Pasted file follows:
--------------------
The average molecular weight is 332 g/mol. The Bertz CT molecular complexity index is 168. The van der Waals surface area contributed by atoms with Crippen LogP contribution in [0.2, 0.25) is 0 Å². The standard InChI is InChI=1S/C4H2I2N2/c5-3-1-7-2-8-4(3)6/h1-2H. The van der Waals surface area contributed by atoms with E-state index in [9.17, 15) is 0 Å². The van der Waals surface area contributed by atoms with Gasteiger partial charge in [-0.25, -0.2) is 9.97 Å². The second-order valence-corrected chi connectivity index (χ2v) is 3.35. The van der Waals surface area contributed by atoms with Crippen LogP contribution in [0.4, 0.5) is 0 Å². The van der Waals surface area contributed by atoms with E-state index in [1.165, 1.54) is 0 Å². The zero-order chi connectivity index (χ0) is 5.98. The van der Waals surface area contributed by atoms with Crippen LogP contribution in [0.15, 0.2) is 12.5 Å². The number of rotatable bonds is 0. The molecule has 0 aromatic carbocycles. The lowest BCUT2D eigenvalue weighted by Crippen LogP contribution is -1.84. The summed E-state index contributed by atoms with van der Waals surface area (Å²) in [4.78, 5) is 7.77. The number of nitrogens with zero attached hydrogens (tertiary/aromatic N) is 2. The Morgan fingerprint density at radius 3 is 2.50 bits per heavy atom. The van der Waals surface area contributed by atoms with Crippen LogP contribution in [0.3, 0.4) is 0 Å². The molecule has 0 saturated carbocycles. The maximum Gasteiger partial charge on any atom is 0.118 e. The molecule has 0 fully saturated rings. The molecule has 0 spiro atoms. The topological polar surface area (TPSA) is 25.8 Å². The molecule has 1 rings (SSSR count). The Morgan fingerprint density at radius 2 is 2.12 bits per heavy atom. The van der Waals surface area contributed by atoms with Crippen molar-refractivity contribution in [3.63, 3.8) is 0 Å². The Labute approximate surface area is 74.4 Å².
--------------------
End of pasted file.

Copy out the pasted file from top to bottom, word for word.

The average molecular weight is 332 g/mol. The Bertz CT molecular complexity index is 168. The van der Waals surface area contributed by atoms with Crippen LogP contribution in [0.2, 0.25) is 0 Å². The standard InChI is InChI=1S/C4H2I2N2/c5-3-1-7-2-8-4(3)6/h1-2H. The van der Waals surface area contributed by atoms with E-state index in [9.17, 15) is 0 Å². The van der Waals surface area contributed by atoms with Gasteiger partial charge in [-0.25, -0.2) is 9.97 Å². The second-order valence-corrected chi connectivity index (χ2v) is 3.35. The van der Waals surface area contributed by atoms with Crippen LogP contribution in [0.4, 0.5) is 0 Å². The van der Waals surface area contributed by atoms with E-state index in [1.165, 1.54) is 0 Å². The zero-order chi connectivity index (χ0) is 5.98. The van der Waals surface area contributed by atoms with Crippen LogP contribution in [0.15, 0.2) is 12.5 Å². The number of rotatable bonds is 0. The molecule has 0 aromatic carbocycles. The lowest BCUT2D eigenvalue weighted by Crippen LogP contribution is -1.84. The summed E-state index contributed by atoms with van der Waals surface area (Å²) in [4.78, 5) is 7.77. The number of nitrogens with zero attached hydrogens (tertiary/aromatic N) is 2. The Morgan fingerprint density at radius 3 is 2.50 bits per heavy atom. The van der Waals surface area contributed by atoms with Crippen LogP contribution in [0.3, 0.4) is 0 Å². The molecule has 0 saturated carbocycles. The maximum Gasteiger partial charge on any atom is 0.118 e. The molecule has 0 fully saturated rings. The molecule has 0 spiro atoms. The topological polar surface area (TPSA) is 25.8 Å². The molecule has 1 rings (SSSR count). The Morgan fingerprint density at radius 2 is 2.12 bits per heavy atom. The van der Waals surface area contributed by atoms with Crippen molar-refractivity contribution in [3.63, 3.8) is 0 Å². The Labute approximate surface area is 74.4 Å².